Friday, December 06, 2013
Some scenes from "Miracle on 34th Street" (1947) directed by George Seaton, starring Maureen O'Hara, John Payne, Edmund Gwenn and Natalie Wood.
John Payne died from a heart condition on December 6, 1989, surrounded by his children (he had previously been married to actresses Anne Shirley and Gloria de Haven) and his third wife, Alexandra. As his longtime friend and former publicity man Robert Palmer told a journalist, Miracle on 34th Street was on television as the family kept vigil. "In fact, the night before he died - he was unconscious in bed - a television in the corner was playing that film. It was strange looking at him in bed like that."
Wednesday, December 04, 2013
DETOUR is a widely acknowledged 1945 Film Noir classic starring Ann Savage, Tom Neal and directed by Edgar G. Ulmer. Produced by Independent Distributor PRC (owned by international giant PATHE), DETOUR was shot in Hollywood and long considered a low budget "Poverty Row" quickie. It was decades ahead of its time. The raw naturalism of DETOUR influenced generations of actors, including Marlon Brando, and filmmakers from Francois Truffaut to Wim Wenders and Martin Scorsese who said it was "an inspiration over the years to low-budget filmmakers." Tom Neal had started at MGM in the 1930s. He directly offended Joan Crawford, queen bee at Metro, and was personally escorted off the lot by tough guy executive Eddie Mannix. Ann Savage made three b- movies at Columbia Pictures with Tom Neal before they shot Detour. She was creative and headstrong, qualities studios did not value in their contract actors during the 1940s. Her option was not renewed.
Tuesday, December 03, 2013
Friday, November 29, 2013
Wednesday, November 27, 2013
During the making of Big Time, the studio promised Mae Clarke that great things were going to happen to her. Mae and Barbara met for lunch. Mae talked about 'Big Time'. John Ford was in it as himself, a Hollywood director. During the lunch, Mae felt an inexplicable tension from Barbara, that she couldn’t reach her. Mae sat there “with the dearest friend I’ve ever had,” she said. “There was a constraint between us as though we were strangers.” In New York, Mae and Barbara had been inseparable; they’d shared the same bed, eaten together, worked together. Mae couldn’t understand what was wrong. She felt that if she could “just bridge those silences everything would be all right.” There was nothing else to talk about, so Mae talked about the plans the studio had for her. “The picture didn’t mean half as much to me as getting close to Barbara again. But she didn’t understand. “Barbara thought I was getting 'high-hat'. And all I could think of was that Barbara didn’t want to have anything to do with me. I’m a link that binds her to the past. In New York we were harum scarum kids, madcaps, who did crazy things.” -"A Life of Barbara Stanwyck: Steel-True 1907-1940" (2013) by Victoria Wilson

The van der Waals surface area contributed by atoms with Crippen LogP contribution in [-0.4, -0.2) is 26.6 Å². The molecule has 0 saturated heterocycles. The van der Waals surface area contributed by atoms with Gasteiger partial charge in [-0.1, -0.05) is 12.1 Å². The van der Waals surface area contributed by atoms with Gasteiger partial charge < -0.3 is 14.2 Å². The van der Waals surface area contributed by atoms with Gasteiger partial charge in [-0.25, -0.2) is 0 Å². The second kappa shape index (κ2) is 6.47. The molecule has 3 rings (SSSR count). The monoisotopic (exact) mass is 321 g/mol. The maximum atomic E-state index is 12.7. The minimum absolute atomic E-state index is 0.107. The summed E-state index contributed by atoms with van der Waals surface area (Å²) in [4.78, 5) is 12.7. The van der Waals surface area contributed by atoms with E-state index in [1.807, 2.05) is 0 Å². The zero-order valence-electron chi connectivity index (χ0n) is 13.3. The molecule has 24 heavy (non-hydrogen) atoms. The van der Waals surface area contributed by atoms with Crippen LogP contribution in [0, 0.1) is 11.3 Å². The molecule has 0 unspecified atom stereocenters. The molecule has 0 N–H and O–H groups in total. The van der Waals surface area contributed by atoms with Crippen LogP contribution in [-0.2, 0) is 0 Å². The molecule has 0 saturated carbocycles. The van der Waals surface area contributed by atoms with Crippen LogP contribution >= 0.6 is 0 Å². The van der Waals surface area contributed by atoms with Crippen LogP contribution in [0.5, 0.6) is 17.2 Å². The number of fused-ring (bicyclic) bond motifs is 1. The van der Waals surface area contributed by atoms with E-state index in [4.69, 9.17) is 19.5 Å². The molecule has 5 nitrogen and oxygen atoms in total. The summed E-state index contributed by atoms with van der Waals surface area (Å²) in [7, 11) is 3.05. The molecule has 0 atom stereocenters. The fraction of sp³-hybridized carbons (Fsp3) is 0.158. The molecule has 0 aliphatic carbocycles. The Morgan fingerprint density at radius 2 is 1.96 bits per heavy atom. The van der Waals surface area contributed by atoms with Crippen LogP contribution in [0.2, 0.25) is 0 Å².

She’d become Capra’s favorite actress and he directed her in three more Columbia dramas. 'The Miracle Woman' (1931) was an initially daring but failed attempt at telling the story of a fraudulent preacher, based on the notorious Aimee Semple McPherson. Barbara delivered a strong performance but the cop-out script sank it. 'Forbidden' (’32) was nothing more than mawkish soap opera worthy of neither of them. 'The Bitter Tea of General Yen' (’32) was a truly strange tale with Barbara as the captive and lover of a Chinese warlord, but casting Swedish Nils Asther as General Yen was pure racial cowardice. None approached 'Ladies of Leisure' in quality or box office success. Barbara always considered William Wellman, Frank Capra and Billy Wilder her favorite directors.